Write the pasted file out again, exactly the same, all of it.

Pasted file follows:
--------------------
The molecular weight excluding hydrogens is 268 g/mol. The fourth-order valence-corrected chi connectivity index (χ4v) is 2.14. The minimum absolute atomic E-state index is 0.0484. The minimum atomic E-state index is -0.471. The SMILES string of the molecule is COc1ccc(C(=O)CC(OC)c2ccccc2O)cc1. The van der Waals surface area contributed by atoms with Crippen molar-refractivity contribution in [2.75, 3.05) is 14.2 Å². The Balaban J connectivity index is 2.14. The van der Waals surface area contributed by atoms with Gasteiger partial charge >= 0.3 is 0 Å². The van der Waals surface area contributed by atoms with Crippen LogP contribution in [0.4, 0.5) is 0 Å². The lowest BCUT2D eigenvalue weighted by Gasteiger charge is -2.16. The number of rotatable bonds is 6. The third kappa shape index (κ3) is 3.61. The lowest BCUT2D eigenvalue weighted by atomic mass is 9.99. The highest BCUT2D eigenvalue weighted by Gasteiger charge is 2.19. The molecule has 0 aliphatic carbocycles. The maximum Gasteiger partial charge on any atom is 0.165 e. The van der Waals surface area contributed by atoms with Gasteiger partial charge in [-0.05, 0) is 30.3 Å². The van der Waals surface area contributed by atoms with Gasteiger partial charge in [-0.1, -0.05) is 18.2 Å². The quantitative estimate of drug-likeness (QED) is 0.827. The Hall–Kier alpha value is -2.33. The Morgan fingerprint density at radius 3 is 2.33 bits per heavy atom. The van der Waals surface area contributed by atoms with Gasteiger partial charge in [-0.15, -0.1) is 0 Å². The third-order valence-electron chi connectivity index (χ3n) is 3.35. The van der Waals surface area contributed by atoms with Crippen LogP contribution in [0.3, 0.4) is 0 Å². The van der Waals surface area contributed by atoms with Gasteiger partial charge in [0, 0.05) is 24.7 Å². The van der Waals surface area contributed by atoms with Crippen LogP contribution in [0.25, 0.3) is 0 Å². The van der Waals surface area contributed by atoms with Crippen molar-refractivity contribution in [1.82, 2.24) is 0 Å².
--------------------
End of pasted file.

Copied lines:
The molecular weight excluding hydrogens is 268 g/mol. The fourth-order valence-corrected chi connectivity index (χ4v) is 2.14. The minimum absolute atomic E-state index is 0.0484. The minimum atomic E-state index is -0.471. The SMILES string of the molecule is COc1ccc(C(=O)CC(OC)c2ccccc2O)cc1. The van der Waals surface area contributed by atoms with Crippen molar-refractivity contribution in [2.75, 3.05) is 14.2 Å². The Balaban J connectivity index is 2.14. The van der Waals surface area contributed by atoms with Gasteiger partial charge >= 0.3 is 0 Å². The van der Waals surface area contributed by atoms with Crippen LogP contribution in [0.4, 0.5) is 0 Å². The lowest BCUT2D eigenvalue weighted by Gasteiger charge is -2.16. The number of rotatable bonds is 6. The third kappa shape index (κ3) is 3.61. The lowest BCUT2D eigenvalue weighted by atomic mass is 9.99. The highest BCUT2D eigenvalue weighted by Gasteiger charge is 2.19. The molecule has 0 aliphatic carbocycles. The maximum Gasteiger partial charge on any atom is 0.165 e. The van der Waals surface area contributed by atoms with Gasteiger partial charge in [-0.05, 0) is 30.3 Å². The van der Waals surface area contributed by atoms with Gasteiger partial charge in [-0.1, -0.05) is 18.2 Å². The quantitative estimate of drug-likeness (QED) is 0.827. The Hall–Kier alpha value is -2.33. The Morgan fingerprint density at radius 3 is 2.33 bits per heavy atom. The van der Waals surface area contributed by atoms with Gasteiger partial charge in [-0.15, -0.1) is 0 Å². The third-order valence-electron chi connectivity index (χ3n) is 3.35. The van der Waals surface area contributed by atoms with Crippen LogP contribution in [0.3, 0.4) is 0 Å². The van der Waals surface area contributed by atoms with Gasteiger partial charge in [0, 0.05) is 24.7 Å². The van der Waals surface area contributed by atoms with Crippen LogP contribution in [0.25, 0.3) is 0 Å². The van der Waals surface area contributed by atoms with Crippen molar-refractivity contribution in [1.82, 2.24) is 0 Å².